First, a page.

You are currently viewing the printable version of this article, to return to the normal page, please click here.

EDITORIAL: Motown meltdown

The end of the road to the welfare state

- - Monday, July 22, 2013

Franklin D. Roosevelt called America to arms on the eve of war as "the arsenal of democracy," and he was talking mostly about Detroit. Its factories built the tanks, trucks and weapons that won World War II. The streets buzzed with pedestrians; downtown Detroit hummed with life 24 hours every day. The days were for work, the nights were magic with the games happy people play.

Now Detroit lies in ruins. The city filed for Chapter 9 bankruptcy last week in federal court, now the subject of an ongoing legal dispute, writing the saddest chapter in the 300 years since the French explorer Cadillac established a trading post at the mouth of the Detroit River.

More than a million Detroiters have abandoned the city since the 1950s, most of them in the past decade. The ruined city is testament to what happens when irresponsible unions and doctrinaire liberals take control. ("Progressives," anyone?) The city spends many millions more than it collects in taxes and fees, and has accumulated $18 billion in obligations it can't pay. The books are beyond redemption, with $6 billion in health care and retirement benefits owed to public employees, including $3 billion in pensions. The years of profligacy, says Gov. Rick Snyder, "has brought Detroit to the point that it cannot satisfy promises it made to the past."

The "Big Three" and the city continued to enjoy boom times after the war as tailfins and hot rods ruled the boulevards. There would never be a rainy day; no one was concerned with keeping the environment comfortable for business or balancing a budget. Detroit became a piggy bank for special interests. Taxpayers were only for squeezing.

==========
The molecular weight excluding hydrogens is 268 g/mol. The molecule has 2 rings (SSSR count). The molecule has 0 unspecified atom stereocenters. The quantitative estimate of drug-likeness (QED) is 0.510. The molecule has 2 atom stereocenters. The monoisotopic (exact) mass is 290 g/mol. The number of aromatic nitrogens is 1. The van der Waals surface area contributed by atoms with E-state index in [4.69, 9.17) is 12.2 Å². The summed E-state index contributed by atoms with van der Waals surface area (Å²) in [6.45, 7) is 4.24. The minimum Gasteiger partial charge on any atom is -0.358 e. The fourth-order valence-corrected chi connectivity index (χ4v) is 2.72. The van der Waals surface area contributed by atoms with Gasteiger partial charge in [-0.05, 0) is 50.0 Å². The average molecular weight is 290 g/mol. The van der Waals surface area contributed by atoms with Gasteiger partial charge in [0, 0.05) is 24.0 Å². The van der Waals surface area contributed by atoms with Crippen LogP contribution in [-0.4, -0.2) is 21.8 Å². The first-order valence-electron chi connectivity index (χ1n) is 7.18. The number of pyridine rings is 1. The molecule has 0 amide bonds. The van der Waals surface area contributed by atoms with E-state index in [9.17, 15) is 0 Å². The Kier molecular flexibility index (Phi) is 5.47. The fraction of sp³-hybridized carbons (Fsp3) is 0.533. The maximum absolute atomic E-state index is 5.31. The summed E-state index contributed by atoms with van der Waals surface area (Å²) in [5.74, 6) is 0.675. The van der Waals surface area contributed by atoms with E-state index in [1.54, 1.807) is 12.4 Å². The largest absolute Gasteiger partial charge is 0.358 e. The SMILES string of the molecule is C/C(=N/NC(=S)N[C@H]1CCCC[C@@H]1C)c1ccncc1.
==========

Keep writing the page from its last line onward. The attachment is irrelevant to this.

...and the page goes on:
As the city shrank, the city government expanded. Detroit spent more on education, welfare and infrastructure than almost any other city during the decades of the '60s and '70s, and today the city's largest employer is neither Ford nor General Motors, but the public schools, which have set a standard for wretched, and the city government, which is inoperable.

The army of bureaucrats presides over a ghost town. More than 78,000 houses and businesses lie vacant. Realtor.com lists a dozen single-family dwellings for sale for $500 or less, but only the brave and foolish would dwell there. Call the cops and wait an average of 58 minutes for help. Many such houses are owned by banks eager to get them off their books at any price.

Detroiters who remain are strongly discouraged from protecting themselves. A gun buyer must take a test, wait 10 days, submit to a background check and get a "safety certificate" from the police. The hassle of all those trips and the paperwork is meant to discourage everyone.

The centerpiece of President Obama's re-election campaign was the boast that "Bin Laden is dead and General Motors is alive." The bailouts of General Motors and Chrysler would save the city. "We refused to let Detroit go bankrupt," Mr. Obama declared only nine months ago. "We bet on American workers and American ingenuity, and three years later, that bet is paying off in a big way."

That turned out to be campaign big talk. The failure of big spenders in Detroit is a caution to the rest of the country. It's what happens where there's no thought for the morrow. FDR famously said his election formula was "spend and spend, elect and elect." Detroit illustrates the rest of the story: "Spend and spend, elect and elect — and crash."

The Washington Times